MaryEllen Elia: Back To School

Oct 5, 2017


Another school year is well underway. Teachers, students and parents are getting comfortable with new classes, schedules and routines. It’s an exciting time of year.

Herbert London: Kneeling For Recognition

Oct 4, 2017

It is now a Sunday ritual. Petulant NFL football players joined by their colleagues in other professional sports have colluded to dishonor the flag and what it represents by kneeling during a performance of the national anthem.

I awoke yesterday to the horrible reports from Las Vegas but I decided to take a week to organize what I want to say, and deal with guns and Vegas next week. This week I want to tell a story about generosity.

Despite the nonsense that Americans hear from their national elected leaders, climate change is the single biggest policy challenge we face.  There is no doubt that the planet is heating up and that human activities are the primary driver of global warming.  The burning of fossil fuels, coal, oil and gas, are the most significant culprits in those human activities.

Many Sides

Oct 2, 2017

I have some very strong beliefs in life. I believe that health care is a right for every American. I just can't fathom why some people think that if you are poor, you and your kids don't have any such right. In fact, universal health care is just one example of something I believe in.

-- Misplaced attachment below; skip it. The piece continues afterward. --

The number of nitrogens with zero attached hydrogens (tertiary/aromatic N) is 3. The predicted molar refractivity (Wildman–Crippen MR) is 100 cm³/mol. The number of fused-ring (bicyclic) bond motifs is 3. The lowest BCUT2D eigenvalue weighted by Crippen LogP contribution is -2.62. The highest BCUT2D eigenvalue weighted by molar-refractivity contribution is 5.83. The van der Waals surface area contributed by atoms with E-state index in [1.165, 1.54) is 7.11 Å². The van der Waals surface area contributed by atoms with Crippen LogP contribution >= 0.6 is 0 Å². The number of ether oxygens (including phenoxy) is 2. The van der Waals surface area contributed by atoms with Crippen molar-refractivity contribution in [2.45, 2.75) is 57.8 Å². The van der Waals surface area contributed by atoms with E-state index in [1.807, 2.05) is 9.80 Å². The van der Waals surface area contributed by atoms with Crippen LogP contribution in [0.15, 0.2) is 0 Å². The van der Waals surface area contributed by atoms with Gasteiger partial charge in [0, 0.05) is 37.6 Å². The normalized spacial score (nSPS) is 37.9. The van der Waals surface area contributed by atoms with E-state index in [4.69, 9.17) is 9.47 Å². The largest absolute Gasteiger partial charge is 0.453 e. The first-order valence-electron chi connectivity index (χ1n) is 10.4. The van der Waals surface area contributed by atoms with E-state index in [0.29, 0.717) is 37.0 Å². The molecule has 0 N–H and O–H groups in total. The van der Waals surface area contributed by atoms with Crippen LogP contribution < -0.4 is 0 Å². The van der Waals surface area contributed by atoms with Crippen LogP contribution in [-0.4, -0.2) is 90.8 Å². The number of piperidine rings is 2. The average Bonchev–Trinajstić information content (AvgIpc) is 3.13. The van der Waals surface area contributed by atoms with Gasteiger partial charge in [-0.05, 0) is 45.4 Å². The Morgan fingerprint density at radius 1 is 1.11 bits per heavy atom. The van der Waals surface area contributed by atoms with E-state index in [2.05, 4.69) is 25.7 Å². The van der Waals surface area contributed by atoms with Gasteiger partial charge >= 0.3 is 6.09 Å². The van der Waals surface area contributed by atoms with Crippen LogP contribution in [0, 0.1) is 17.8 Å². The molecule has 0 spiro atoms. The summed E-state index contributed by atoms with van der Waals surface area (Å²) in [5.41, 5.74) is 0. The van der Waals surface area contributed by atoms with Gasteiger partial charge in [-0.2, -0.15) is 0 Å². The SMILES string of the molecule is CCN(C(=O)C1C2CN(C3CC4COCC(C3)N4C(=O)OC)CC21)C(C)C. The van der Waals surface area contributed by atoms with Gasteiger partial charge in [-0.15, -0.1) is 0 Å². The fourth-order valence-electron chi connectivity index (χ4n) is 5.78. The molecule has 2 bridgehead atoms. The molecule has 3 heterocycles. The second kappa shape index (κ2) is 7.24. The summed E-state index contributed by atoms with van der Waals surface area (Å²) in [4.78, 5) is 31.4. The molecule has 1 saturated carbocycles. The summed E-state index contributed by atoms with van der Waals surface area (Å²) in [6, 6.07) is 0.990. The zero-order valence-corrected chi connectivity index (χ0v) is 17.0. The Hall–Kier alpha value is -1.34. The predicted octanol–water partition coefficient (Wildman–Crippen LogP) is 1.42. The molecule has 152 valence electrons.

candy
Ralph Gardner, Jr

On a visit to WAMC’s studio in Albany last week a friendly staffer offered me a marshmallow peep. I hesitated and finally had to reject her generosity.

Hilary Dunne Ferrone: Shared Space

Sep 28, 2017

It’s nice to be back in the WAMC studio. I took the summer off from my commentary to work with some new clients, but I was constantly coming across news items related to nonprofit management and philanthropy that I wanted to write about: mismanagement and malfeasance in nonprofits; disaster relief; the responsibility of philanthropists and nonprofits to speak out against hate…The news this summer provided many instances for reflection on such critical issues. However, another news item from this summer, the mega lottery jackpot, really got me dreaming… What would I do for my community if I had that kind of money?